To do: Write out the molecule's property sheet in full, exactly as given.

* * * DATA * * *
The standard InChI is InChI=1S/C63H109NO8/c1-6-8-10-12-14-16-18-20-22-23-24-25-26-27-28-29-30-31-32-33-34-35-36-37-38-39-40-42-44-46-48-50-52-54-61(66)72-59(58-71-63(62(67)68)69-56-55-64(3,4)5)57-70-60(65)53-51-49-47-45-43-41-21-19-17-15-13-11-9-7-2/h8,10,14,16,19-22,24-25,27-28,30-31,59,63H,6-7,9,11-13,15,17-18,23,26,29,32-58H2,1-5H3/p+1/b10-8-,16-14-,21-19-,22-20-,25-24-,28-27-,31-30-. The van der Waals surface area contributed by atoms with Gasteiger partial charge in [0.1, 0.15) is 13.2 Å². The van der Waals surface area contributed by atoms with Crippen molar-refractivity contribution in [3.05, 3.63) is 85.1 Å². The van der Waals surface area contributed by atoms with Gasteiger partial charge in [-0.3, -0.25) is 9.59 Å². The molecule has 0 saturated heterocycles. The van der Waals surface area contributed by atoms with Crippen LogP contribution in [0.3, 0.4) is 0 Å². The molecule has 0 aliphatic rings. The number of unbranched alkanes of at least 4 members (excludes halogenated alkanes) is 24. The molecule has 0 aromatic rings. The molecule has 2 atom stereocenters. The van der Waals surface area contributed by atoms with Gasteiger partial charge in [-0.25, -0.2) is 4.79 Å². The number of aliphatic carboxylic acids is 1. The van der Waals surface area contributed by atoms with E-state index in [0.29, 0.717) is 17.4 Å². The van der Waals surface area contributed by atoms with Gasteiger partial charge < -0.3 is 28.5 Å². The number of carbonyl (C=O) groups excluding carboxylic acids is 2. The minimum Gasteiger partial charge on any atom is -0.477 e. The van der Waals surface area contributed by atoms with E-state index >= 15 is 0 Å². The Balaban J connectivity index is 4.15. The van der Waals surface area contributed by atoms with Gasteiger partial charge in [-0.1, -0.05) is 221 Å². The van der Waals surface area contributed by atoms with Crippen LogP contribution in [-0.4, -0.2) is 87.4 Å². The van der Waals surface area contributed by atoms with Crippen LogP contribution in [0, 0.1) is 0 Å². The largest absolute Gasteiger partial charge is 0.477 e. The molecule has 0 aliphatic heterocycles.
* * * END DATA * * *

The standard InChI is InChI=1S/C63H109NO8/c1-6-8-10-12-14-16-18-20-22-23-24-25-26-27-28-29-30-31-32-33-34-35-36-37-38-39-40-42-44-46-48-50-52-54-61(66)72-59(58-71-63(62(67)68)69-56-55-64(3,4)5)57-70-60(65)53-51-49-47-45-43-41-21-19-17-15-13-11-9-7-2/h8,10,14,16,19-22,24-25,27-28,30-31,59,63H,6-7,9,11-13,15,17-18,23,26,29,32-58H2,1-5H3/p+1/b10-8-,16-14-,21-19-,22-20-,25-24-,28-27-,31-30-. The van der Waals surface area contributed by atoms with Gasteiger partial charge in [0.1, 0.15) is 13.2 Å². The van der Waals surface area contributed by atoms with Crippen molar-refractivity contribution in [3.05, 3.63) is 85.1 Å². The van der Waals surface area contributed by atoms with Gasteiger partial charge in [-0.3, -0.25) is 9.59 Å². The molecule has 0 saturated heterocycles. The van der Waals surface area contributed by atoms with Crippen LogP contribution in [0.3, 0.4) is 0 Å². The molecule has 0 aliphatic rings. The number of unbranched alkanes of at least 4 members (excludes halogenated alkanes) is 24. The molecule has 0 aromatic rings. The molecule has 2 atom stereocenters. The van der Waals surface area contributed by atoms with Gasteiger partial charge in [-0.25, -0.2) is 4.79 Å². The number of aliphatic carboxylic acids is 1. The van der Waals surface area contributed by atoms with E-state index in [0.29, 0.717) is 17.4 Å². The van der Waals surface area contributed by atoms with Gasteiger partial charge < -0.3 is 28.5 Å². The number of carbonyl (C=O) groups excluding carboxylic acids is 2. The minimum Gasteiger partial charge on any atom is -0.477 e. The van der Waals surface area contributed by atoms with E-state index >= 15 is 0 Å². The Balaban J connectivity index is 4.15. The van der Waals surface area contributed by atoms with Gasteiger partial charge in [-0.1, -0.05) is 221 Å². The van der Waals surface area contributed by atoms with Crippen LogP contribution in [-0.4, -0.2) is 87.4 Å². The van der Waals surface area contributed by atoms with Crippen LogP contribution in [0, 0.1) is 0 Å². The largest absolute Gasteiger partial charge is 0.477 e. The molecule has 0 aliphatic heterocycles.